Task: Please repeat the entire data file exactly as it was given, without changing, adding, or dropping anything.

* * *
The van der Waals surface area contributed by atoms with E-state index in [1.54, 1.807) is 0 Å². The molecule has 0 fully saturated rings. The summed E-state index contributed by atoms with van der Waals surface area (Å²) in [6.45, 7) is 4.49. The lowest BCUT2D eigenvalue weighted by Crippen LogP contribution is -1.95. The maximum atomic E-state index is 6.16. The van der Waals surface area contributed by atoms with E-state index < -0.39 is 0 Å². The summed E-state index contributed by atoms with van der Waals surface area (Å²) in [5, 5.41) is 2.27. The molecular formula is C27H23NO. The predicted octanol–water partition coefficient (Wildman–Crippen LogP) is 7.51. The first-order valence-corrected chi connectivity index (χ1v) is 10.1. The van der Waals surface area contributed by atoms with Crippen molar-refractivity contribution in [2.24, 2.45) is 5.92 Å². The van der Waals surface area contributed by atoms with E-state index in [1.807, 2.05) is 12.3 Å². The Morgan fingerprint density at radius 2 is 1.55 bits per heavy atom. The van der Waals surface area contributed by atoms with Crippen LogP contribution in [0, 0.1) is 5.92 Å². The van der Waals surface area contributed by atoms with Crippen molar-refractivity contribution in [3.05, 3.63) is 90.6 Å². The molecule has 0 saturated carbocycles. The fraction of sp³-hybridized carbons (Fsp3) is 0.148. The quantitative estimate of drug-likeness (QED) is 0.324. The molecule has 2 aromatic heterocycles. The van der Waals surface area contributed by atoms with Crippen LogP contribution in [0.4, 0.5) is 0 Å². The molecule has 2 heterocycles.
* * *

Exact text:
The van der Waals surface area contributed by atoms with E-state index in [1.54, 1.807) is 0 Å². The molecule has 0 fully saturated rings. The summed E-state index contributed by atoms with van der Waals surface area (Å²) in [6.45, 7) is 4.49. The lowest BCUT2D eigenvalue weighted by Crippen LogP contribution is -1.95. The maximum atomic E-state index is 6.16. The van der Waals surface area contributed by atoms with E-state index < -0.39 is 0 Å². The summed E-state index contributed by atoms with van der Waals surface area (Å²) in [5, 5.41) is 2.27. The molecular formula is C27H23NO. The predicted octanol–water partition coefficient (Wildman–Crippen LogP) is 7.51. The first-order valence-corrected chi connectivity index (χ1v) is 10.1. The van der Waals surface area contributed by atoms with Crippen molar-refractivity contribution in [2.24, 2.45) is 5.92 Å². The van der Waals surface area contributed by atoms with E-state index in [1.807, 2.05) is 12.3 Å². The Morgan fingerprint density at radius 2 is 1.55 bits per heavy atom. The van der Waals surface area contributed by atoms with Crippen LogP contribution in [0, 0.1) is 5.92 Å². The van der Waals surface area contributed by atoms with Crippen molar-refractivity contribution in [3.05, 3.63) is 90.6 Å². The molecule has 0 saturated carbocycles. The fraction of sp³-hybridized carbons (Fsp3) is 0.148. The quantitative estimate of drug-likeness (QED) is 0.324. The molecule has 2 aromatic heterocycles. The van der Waals surface area contributed by atoms with Crippen LogP contribution in [0.4, 0.5) is 0 Å². The molecule has 2 heterocycles.